Posted on 22/07/2016 in category Ferrous

BIR World Mirror on Ferrous Metals / Quarterly report - July 2016

by William Schmiedel, Sims Group Global Trade Corporation

China needs to talk about cuts in steel production, not capacity 

Since our last report, the market has been more stable than the prior period in which we saw a US$ 100 per tonne decline in ferrous scrap prices. We now seem to be bumping along the bottom and looking for a recovery. As we look forward into the balance of the summer, it appears that the market, while not buoyant, should be more stable than in the summer of 2015. This is not to say that all the problems are fixed as China continues to export a tremendous amount of steel products per month, with the June figure reported as 10.9m tons for the second-largest monthly total on record.

This continuing Chinese exportation of their excess steel production will keep a lid on steel and ferrous scrap prices. As we all know, there are many governments putting up barriers to entry for Chinese steel, and more and more trade cases appear to be coming forward with every week. The efficacy of those both enacted and proposed barriers remains to be seen. In my view, the real solution will have to come from China itself.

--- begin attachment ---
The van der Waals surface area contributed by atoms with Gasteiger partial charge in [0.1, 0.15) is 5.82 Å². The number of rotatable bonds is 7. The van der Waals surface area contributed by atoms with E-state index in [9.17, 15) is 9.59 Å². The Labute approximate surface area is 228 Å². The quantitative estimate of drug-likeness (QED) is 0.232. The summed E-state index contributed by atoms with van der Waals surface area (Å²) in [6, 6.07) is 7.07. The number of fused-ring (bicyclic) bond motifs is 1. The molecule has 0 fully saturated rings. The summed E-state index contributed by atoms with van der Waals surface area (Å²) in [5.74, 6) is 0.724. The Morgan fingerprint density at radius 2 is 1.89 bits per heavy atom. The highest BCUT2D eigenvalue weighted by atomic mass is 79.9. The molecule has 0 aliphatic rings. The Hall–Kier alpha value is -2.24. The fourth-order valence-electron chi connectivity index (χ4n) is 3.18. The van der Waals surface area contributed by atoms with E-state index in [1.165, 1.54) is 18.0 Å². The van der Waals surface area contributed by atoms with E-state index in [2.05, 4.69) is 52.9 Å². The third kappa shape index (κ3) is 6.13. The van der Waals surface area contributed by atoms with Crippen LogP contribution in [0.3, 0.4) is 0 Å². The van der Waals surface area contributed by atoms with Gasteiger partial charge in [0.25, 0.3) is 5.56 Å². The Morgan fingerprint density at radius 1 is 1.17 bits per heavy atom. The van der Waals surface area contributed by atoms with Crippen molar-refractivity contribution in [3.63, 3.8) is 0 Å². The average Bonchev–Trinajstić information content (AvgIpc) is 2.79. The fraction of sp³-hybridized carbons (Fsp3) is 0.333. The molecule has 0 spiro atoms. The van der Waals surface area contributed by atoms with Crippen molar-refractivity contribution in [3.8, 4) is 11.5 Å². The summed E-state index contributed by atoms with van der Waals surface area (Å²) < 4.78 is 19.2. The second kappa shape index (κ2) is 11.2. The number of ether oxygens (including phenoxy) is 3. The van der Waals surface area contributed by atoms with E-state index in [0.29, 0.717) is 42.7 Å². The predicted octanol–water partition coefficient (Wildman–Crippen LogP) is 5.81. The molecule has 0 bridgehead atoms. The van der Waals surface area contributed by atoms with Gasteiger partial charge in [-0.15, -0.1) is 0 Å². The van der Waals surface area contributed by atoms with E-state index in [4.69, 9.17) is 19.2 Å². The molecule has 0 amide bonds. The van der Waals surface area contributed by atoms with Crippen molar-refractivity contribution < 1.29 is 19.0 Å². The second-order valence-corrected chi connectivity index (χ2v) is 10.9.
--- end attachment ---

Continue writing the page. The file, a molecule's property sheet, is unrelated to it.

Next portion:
The Chinese economy has been slowing down for well over a year. One example is that the Caixin PMI index in June marked its 16th consecutive month below 50. Beijing reports that 45m tons of steelmaking capacity will be removed as planned this year; however, this effort is yet to be realised as we have seen more restarts than closures. One of the first changes needed is for Chinese officials to start talking about cuts in steel production rather than in capacity. The Chinese produced over 800m tons of steel last year but that is nowhere near their 1.1bn to 1.2bn tons of capacity. So capacity cutbacks that have no effect on production will not move the needle.

There have been additional reports of the Chinese government cracking down on those that are taking advantage of the VAT rebate for chrome-added steel and actually not adding the chrome. If this crackdown were to happen, it would give the market some relief. However, the real issue is that billets are being classified as square bars while being exported, thereby avoiding the tariff on exports of billets. This is the single, most major negative effect on our market.

So we need three things to happen: the first is rationalised steel production in China; the second is a major reduction in the manipulation of coding and classifications; and the third, and the most likely of these three to happen, would be a major capital infusion by Beijing into the Chinese infrastructure as this would help absorb the excess steel production.

In the meantime, it will be very interesting to watch and see how the recent referendum in the UK will affect our markets. I think it is way too early to tell what lasting impact it will have.

In conclusion, for those of you in the northern hemisphere I wish you an enjoyable summer and hopefully you will get some well-deserved vacation time. 

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